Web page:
“The foundation of the divine religions is reality; were there no reality, there would be no religions. Abraham heralded reality. Moses promulgated reality. Christ established reality. Muhammad was the Messenger of reality. The Bab was the door of reality. Bahá’u’lláh was the splendour of reality. Reality is one; it does not admit multiplicity or division. Reality is as the sun, which shines forth from different dawning points; it is as the light, which has illumined many lanterns.
“Therefore, if the religions investigate reality and seek the essential truth of their own foundations, they will agree and no difference will be found. But inasmuch as religions are submerged in dogmatic imitations, forsaking the original foundations, and as imitations differ widely, therefore, the religions are divergent and antagonistic. These imitations may be likened to clouds which obscure the sunrise; but reality is the sun. If the clouds disperse, the Sun of Reality shines upon all, and no difference of vision will exist. The religions will then agree, for fundamentally they are the same. The subject is one, but predicates are many.
“The divine religions are like the progression of the seasons of the year. When the earth becomes dead and desolate and because of frost and cold no trace of vanished spring remains, the springtime dawns again and clothes everything with a new garment of life. The meadows become fresh and green, the trees are adorned with verdure and fruits appear upon them. Then the winter comes again, and all the traces of spring disappear. This is the continuous cycle of the seasons - spring, winter, then the return of spring. But though the calendar changes and the years move forward, each springtime that comes is the return of the springtime that has gone; this spring is the renewal of the former spring. Springtime is springtime, no matter when or how often it comes. The divine Prophets are as the coming of spring, each renewing and quickening the teachings of the Prophet Who came before Him. Just as all seasons of spring are essentially one as to newness of life, vernal showers and beauty, so the essence of the mission and accomplishment of all the Prophets is one and the same.”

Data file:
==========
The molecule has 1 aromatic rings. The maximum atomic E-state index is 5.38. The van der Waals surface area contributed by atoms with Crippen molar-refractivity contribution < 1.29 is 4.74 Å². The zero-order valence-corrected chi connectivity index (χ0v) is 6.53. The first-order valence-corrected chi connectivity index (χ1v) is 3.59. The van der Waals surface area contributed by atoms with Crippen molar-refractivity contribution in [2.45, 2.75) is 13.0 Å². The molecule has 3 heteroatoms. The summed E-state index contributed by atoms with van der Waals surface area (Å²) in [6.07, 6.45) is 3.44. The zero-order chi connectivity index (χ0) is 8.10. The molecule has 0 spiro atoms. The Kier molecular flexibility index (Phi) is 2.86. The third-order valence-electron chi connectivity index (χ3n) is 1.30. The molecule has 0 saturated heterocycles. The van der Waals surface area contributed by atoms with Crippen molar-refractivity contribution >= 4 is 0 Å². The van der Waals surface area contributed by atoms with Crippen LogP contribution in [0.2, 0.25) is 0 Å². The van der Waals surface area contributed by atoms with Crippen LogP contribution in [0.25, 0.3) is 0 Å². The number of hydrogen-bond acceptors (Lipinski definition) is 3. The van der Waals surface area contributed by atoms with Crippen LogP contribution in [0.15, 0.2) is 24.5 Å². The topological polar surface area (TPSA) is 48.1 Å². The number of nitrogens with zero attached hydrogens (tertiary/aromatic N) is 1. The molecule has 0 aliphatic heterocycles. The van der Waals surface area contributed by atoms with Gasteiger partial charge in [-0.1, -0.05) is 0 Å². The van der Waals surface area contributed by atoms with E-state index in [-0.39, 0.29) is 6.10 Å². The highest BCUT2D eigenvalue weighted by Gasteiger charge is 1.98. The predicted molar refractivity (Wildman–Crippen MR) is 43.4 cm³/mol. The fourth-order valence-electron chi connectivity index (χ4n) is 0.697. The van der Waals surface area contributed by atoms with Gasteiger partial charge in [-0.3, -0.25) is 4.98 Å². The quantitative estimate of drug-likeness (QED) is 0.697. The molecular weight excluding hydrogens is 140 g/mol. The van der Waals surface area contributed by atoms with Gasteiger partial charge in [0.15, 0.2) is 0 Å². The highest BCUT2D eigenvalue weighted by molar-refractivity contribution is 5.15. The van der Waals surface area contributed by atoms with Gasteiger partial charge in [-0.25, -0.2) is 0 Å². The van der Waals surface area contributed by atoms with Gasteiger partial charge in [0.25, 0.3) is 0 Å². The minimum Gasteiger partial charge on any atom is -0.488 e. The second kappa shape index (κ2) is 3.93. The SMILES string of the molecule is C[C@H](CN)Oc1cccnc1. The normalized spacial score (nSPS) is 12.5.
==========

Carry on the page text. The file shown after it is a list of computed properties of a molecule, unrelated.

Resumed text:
(David Hofman, “Bahá’u’lláh, the Prince of Peace, a Portrait” (p. 30):
“The premises of one God and one human race lead inevitably to the conclusion of one religion, which is the relationship between God and man. There is only one religion, which is renewed from time to time as it suffers from the cooling of love, and as the changing circumstances of the world require and make possible further enlightenment. For the revelation is ever tempered to the needs and capacities of the stages of man’s growth toward maturity...”
Other Bahá’í teachings include:
- the essential equality of men and women
- the abolition of prejudice and fanaticism
- the abolition of the extremes of wealth and poverty
- universal education for all, especially women (the first teachers of children)
- the independent investigation of truth
- the essential co-operation between science and religion
- the establishment of a world government and commonwealth
- the establishment of a world auxiliary language, constructed or otherwise
Bahá’u’lláh says (Kitáb-i-Aqdas, p. 85):
“Take heed that ye do not vacillate in your determination to embrace the truth of this Cause—a Cause through which the potentialities of the might of God have been revealed, and His sovereignty established. With faces beaming with joy, hasten ye unto Him. This is the changeless Faith of God, eternal in the past, eternal in the future. Let him that seeketh, attain it; and as to him that refused to seek it—verily, God is Self-Sufficient, above any need of His creatures.”